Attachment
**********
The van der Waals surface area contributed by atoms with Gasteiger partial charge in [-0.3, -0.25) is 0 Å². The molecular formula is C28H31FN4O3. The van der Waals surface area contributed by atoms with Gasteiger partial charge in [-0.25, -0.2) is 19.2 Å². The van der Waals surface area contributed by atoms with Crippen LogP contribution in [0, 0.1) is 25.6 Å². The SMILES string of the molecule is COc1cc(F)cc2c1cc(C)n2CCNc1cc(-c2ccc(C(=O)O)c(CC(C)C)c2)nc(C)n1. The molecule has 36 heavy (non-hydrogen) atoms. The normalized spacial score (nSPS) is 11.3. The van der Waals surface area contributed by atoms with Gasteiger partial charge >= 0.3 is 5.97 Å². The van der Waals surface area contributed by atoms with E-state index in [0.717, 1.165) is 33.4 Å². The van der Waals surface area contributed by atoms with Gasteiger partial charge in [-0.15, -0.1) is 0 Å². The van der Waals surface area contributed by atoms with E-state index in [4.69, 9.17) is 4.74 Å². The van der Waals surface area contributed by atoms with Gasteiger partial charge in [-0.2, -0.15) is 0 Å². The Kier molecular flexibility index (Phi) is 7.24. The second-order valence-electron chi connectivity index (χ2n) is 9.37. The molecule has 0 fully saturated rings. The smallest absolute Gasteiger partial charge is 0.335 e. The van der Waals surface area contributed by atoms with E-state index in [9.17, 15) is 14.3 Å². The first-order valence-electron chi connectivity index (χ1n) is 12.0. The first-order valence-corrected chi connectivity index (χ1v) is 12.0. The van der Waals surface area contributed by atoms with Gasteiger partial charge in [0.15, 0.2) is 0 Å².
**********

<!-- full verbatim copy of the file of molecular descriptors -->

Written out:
The van der Waals surface area contributed by atoms with Gasteiger partial charge in [-0.3, -0.25) is 0 Å². The molecular formula is C28H31FN4O3. The van der Waals surface area contributed by atoms with Gasteiger partial charge in [-0.25, -0.2) is 19.2 Å². The van der Waals surface area contributed by atoms with Crippen LogP contribution in [0, 0.1) is 25.6 Å². The SMILES string of the molecule is COc1cc(F)cc2c1cc(C)n2CCNc1cc(-c2ccc(C(=O)O)c(CC(C)C)c2)nc(C)n1. The molecule has 36 heavy (non-hydrogen) atoms. The normalized spacial score (nSPS) is 11.3. The van der Waals surface area contributed by atoms with Gasteiger partial charge >= 0.3 is 5.97 Å². The van der Waals surface area contributed by atoms with E-state index in [0.717, 1.165) is 33.4 Å². The van der Waals surface area contributed by atoms with Gasteiger partial charge in [-0.15, -0.1) is 0 Å². The van der Waals surface area contributed by atoms with E-state index in [4.69, 9.17) is 4.74 Å². The van der Waals surface area contributed by atoms with Gasteiger partial charge in [-0.2, -0.15) is 0 Å². The Kier molecular flexibility index (Phi) is 7.24. The second-order valence-electron chi connectivity index (χ2n) is 9.37. The molecule has 0 fully saturated rings. The smallest absolute Gasteiger partial charge is 0.335 e. The van der Waals surface area contributed by atoms with E-state index in [9.17, 15) is 14.3 Å². The first-order valence-electron chi connectivity index (χ1n) is 12.0. The first-order valence-corrected chi connectivity index (χ1v) is 12.0. The van der Waals surface area contributed by atoms with Gasteiger partial charge in [0.15, 0.2) is 0 Å².